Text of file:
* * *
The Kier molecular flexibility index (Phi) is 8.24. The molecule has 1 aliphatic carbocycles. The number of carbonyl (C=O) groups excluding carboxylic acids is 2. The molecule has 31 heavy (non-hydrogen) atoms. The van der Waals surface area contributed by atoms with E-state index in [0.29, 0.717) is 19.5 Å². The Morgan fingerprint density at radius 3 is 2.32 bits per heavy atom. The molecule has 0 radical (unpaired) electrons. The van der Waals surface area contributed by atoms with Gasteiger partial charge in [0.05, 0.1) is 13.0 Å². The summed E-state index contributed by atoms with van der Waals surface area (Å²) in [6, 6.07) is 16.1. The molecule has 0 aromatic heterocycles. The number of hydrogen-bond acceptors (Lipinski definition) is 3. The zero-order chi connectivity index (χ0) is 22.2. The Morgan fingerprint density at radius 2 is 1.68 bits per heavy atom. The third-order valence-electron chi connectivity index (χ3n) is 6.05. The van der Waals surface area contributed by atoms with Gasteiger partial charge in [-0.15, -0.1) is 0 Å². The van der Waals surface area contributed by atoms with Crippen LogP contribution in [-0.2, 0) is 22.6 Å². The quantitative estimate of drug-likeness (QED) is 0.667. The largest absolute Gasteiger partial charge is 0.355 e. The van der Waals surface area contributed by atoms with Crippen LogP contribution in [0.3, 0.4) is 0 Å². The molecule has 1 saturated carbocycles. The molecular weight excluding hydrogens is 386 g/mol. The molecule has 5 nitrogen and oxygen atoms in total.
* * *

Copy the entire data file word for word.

The Kier molecular flexibility index (Phi) is 8.24. The molecule has 1 aliphatic carbocycles. The number of carbonyl (C=O) groups excluding carboxylic acids is 2. The molecule has 31 heavy (non-hydrogen) atoms. The van der Waals surface area contributed by atoms with E-state index in [0.29, 0.717) is 19.5 Å². The Morgan fingerprint density at radius 3 is 2.32 bits per heavy atom. The molecule has 0 radical (unpaired) electrons. The van der Waals surface area contributed by atoms with Gasteiger partial charge in [0.05, 0.1) is 13.0 Å². The summed E-state index contributed by atoms with van der Waals surface area (Å²) in [6, 6.07) is 16.1. The molecule has 0 aromatic heterocycles. The number of hydrogen-bond acceptors (Lipinski definition) is 3. The zero-order chi connectivity index (χ0) is 22.2. The Morgan fingerprint density at radius 2 is 1.68 bits per heavy atom. The third-order valence-electron chi connectivity index (χ3n) is 6.05. The van der Waals surface area contributed by atoms with Gasteiger partial charge in [-0.15, -0.1) is 0 Å². The van der Waals surface area contributed by atoms with Crippen LogP contribution in [-0.2, 0) is 22.6 Å². The quantitative estimate of drug-likeness (QED) is 0.667. The largest absolute Gasteiger partial charge is 0.355 e. The van der Waals surface area contributed by atoms with Crippen LogP contribution in [0.3, 0.4) is 0 Å². The molecule has 1 saturated carbocycles. The molecular weight excluding hydrogens is 386 g/mol. The molecule has 5 nitrogen and oxygen atoms in total.